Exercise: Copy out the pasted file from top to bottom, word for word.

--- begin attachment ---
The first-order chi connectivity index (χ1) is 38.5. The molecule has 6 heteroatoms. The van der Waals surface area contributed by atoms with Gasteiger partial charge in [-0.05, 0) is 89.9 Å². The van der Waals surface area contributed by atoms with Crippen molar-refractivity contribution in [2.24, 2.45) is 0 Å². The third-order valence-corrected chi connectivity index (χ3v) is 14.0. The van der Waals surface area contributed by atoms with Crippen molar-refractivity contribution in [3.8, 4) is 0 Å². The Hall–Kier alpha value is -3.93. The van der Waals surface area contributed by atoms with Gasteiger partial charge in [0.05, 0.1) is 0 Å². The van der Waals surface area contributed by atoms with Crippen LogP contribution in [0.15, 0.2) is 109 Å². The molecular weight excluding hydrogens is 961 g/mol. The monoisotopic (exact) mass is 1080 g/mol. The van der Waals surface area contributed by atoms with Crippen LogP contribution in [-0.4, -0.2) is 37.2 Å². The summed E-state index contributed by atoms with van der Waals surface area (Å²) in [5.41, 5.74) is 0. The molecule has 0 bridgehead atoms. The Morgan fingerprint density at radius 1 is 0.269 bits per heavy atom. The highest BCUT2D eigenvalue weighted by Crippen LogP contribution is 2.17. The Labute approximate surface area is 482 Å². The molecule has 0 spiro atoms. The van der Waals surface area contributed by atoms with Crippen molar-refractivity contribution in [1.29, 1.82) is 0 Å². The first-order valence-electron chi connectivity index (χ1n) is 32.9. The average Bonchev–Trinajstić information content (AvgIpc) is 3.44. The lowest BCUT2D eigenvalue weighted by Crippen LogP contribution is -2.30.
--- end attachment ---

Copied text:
The first-order chi connectivity index (χ1) is 38.5. The molecule has 6 heteroatoms. The van der Waals surface area contributed by atoms with Gasteiger partial charge in [-0.05, 0) is 89.9 Å². The van der Waals surface area contributed by atoms with Crippen molar-refractivity contribution in [2.24, 2.45) is 0 Å². The third-order valence-corrected chi connectivity index (χ3v) is 14.0. The van der Waals surface area contributed by atoms with Crippen molar-refractivity contribution in [3.8, 4) is 0 Å². The Hall–Kier alpha value is -3.93. The van der Waals surface area contributed by atoms with Gasteiger partial charge in [0.05, 0.1) is 0 Å². The van der Waals surface area contributed by atoms with Crippen LogP contribution in [0.15, 0.2) is 109 Å². The molecular weight excluding hydrogens is 961 g/mol. The monoisotopic (exact) mass is 1080 g/mol. The van der Waals surface area contributed by atoms with Crippen LogP contribution in [-0.4, -0.2) is 37.2 Å². The summed E-state index contributed by atoms with van der Waals surface area (Å²) in [5.41, 5.74) is 0. The molecule has 0 bridgehead atoms. The Morgan fingerprint density at radius 1 is 0.269 bits per heavy atom. The highest BCUT2D eigenvalue weighted by Crippen LogP contribution is 2.17. The Labute approximate surface area is 482 Å². The molecule has 0 spiro atoms. The van der Waals surface area contributed by atoms with Crippen molar-refractivity contribution in [1.29, 1.82) is 0 Å². The first-order valence-electron chi connectivity index (χ1n) is 32.9. The average Bonchev–Trinajstić information content (AvgIpc) is 3.44. The lowest BCUT2D eigenvalue weighted by Crippen LogP contribution is -2.30.